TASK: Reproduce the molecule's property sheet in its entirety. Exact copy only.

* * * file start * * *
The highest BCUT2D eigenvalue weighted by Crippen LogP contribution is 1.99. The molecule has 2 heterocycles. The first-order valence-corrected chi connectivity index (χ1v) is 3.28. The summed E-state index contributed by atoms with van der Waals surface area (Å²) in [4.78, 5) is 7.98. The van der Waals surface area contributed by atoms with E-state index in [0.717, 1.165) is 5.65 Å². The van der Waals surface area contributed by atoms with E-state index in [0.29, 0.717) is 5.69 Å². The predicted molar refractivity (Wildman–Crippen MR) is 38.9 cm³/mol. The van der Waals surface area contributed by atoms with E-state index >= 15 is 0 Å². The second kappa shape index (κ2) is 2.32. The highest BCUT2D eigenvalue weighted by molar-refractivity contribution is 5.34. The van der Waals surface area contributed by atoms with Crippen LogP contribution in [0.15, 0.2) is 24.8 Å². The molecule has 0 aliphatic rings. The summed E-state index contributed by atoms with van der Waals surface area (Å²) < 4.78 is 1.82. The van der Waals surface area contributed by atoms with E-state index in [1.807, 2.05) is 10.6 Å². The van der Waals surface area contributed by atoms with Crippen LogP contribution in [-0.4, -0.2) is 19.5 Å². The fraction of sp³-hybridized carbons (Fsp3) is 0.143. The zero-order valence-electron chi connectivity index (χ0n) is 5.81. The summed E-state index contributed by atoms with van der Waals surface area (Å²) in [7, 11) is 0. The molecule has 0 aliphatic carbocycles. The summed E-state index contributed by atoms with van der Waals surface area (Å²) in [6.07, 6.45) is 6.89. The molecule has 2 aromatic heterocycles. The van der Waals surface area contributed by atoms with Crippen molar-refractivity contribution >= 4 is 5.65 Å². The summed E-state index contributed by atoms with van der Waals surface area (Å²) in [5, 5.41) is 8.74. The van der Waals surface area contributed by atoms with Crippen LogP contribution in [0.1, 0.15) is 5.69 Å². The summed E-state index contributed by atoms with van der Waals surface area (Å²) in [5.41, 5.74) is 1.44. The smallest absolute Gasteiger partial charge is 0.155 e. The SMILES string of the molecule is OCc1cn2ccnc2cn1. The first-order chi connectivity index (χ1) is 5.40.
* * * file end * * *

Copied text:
The highest BCUT2D eigenvalue weighted by Crippen LogP contribution is 1.99. The molecule has 2 heterocycles. The first-order valence-corrected chi connectivity index (χ1v) is 3.28. The summed E-state index contributed by atoms with van der Waals surface area (Å²) in [4.78, 5) is 7.98. The van der Waals surface area contributed by atoms with E-state index in [0.717, 1.165) is 5.65 Å². The van der Waals surface area contributed by atoms with E-state index in [0.29, 0.717) is 5.69 Å². The predicted molar refractivity (Wildman–Crippen MR) is 38.9 cm³/mol. The van der Waals surface area contributed by atoms with E-state index >= 15 is 0 Å². The second kappa shape index (κ2) is 2.32. The highest BCUT2D eigenvalue weighted by molar-refractivity contribution is 5.34. The van der Waals surface area contributed by atoms with Crippen LogP contribution in [0.15, 0.2) is 24.8 Å². The molecule has 0 aliphatic rings. The summed E-state index contributed by atoms with van der Waals surface area (Å²) < 4.78 is 1.82. The van der Waals surface area contributed by atoms with E-state index in [1.807, 2.05) is 10.6 Å². The van der Waals surface area contributed by atoms with Crippen LogP contribution in [-0.4, -0.2) is 19.5 Å². The fraction of sp³-hybridized carbons (Fsp3) is 0.143. The zero-order valence-electron chi connectivity index (χ0n) is 5.81. The summed E-state index contributed by atoms with van der Waals surface area (Å²) in [7, 11) is 0. The molecule has 0 aliphatic carbocycles. The summed E-state index contributed by atoms with van der Waals surface area (Å²) in [6.07, 6.45) is 6.89. The molecule has 2 aromatic heterocycles. The van der Waals surface area contributed by atoms with Crippen molar-refractivity contribution >= 4 is 5.65 Å². The summed E-state index contributed by atoms with van der Waals surface area (Å²) in [5, 5.41) is 8.74. The van der Waals surface area contributed by atoms with Crippen LogP contribution in [0.1, 0.15) is 5.69 Å². The summed E-state index contributed by atoms with van der Waals surface area (Å²) in [5.41, 5.74) is 1.44. The smallest absolute Gasteiger partial charge is 0.155 e. The SMILES string of the molecule is OCc1cn2ccnc2cn1. The first-order chi connectivity index (χ1) is 5.40.